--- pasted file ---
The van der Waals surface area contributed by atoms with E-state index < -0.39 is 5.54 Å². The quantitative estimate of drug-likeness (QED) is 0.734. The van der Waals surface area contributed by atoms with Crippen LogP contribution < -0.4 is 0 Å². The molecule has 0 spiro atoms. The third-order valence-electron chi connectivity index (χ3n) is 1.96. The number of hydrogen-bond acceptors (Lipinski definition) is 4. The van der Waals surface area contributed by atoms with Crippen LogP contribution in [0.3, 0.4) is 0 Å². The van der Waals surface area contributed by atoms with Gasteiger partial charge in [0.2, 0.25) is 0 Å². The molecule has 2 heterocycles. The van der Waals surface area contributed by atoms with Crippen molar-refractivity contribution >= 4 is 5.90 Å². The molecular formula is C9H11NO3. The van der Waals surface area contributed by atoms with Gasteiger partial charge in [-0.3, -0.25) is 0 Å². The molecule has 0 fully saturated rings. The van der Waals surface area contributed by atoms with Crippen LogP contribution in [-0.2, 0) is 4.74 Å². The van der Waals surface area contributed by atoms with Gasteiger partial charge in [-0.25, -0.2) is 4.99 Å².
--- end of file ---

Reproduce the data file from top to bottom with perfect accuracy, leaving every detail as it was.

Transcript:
The van der Waals surface area contributed by atoms with E-state index < -0.39 is 5.54 Å². The quantitative estimate of drug-likeness (QED) is 0.734. The van der Waals surface area contributed by atoms with Crippen LogP contribution < -0.4 is 0 Å². The molecule has 0 spiro atoms. The third-order valence-electron chi connectivity index (χ3n) is 1.96. The number of hydrogen-bond acceptors (Lipinski definition) is 4. The van der Waals surface area contributed by atoms with Crippen LogP contribution in [0.3, 0.4) is 0 Å². The van der Waals surface area contributed by atoms with Gasteiger partial charge in [0.2, 0.25) is 0 Å². The molecule has 2 heterocycles. The van der Waals surface area contributed by atoms with Crippen molar-refractivity contribution >= 4 is 5.90 Å². The molecular formula is C9H11NO3. The van der Waals surface area contributed by atoms with Gasteiger partial charge in [-0.3, -0.25) is 0 Å². The molecule has 0 fully saturated rings. The van der Waals surface area contributed by atoms with Crippen LogP contribution in [-0.2, 0) is 4.74 Å². The van der Waals surface area contributed by atoms with Gasteiger partial charge in [-0.25, -0.2) is 4.99 Å².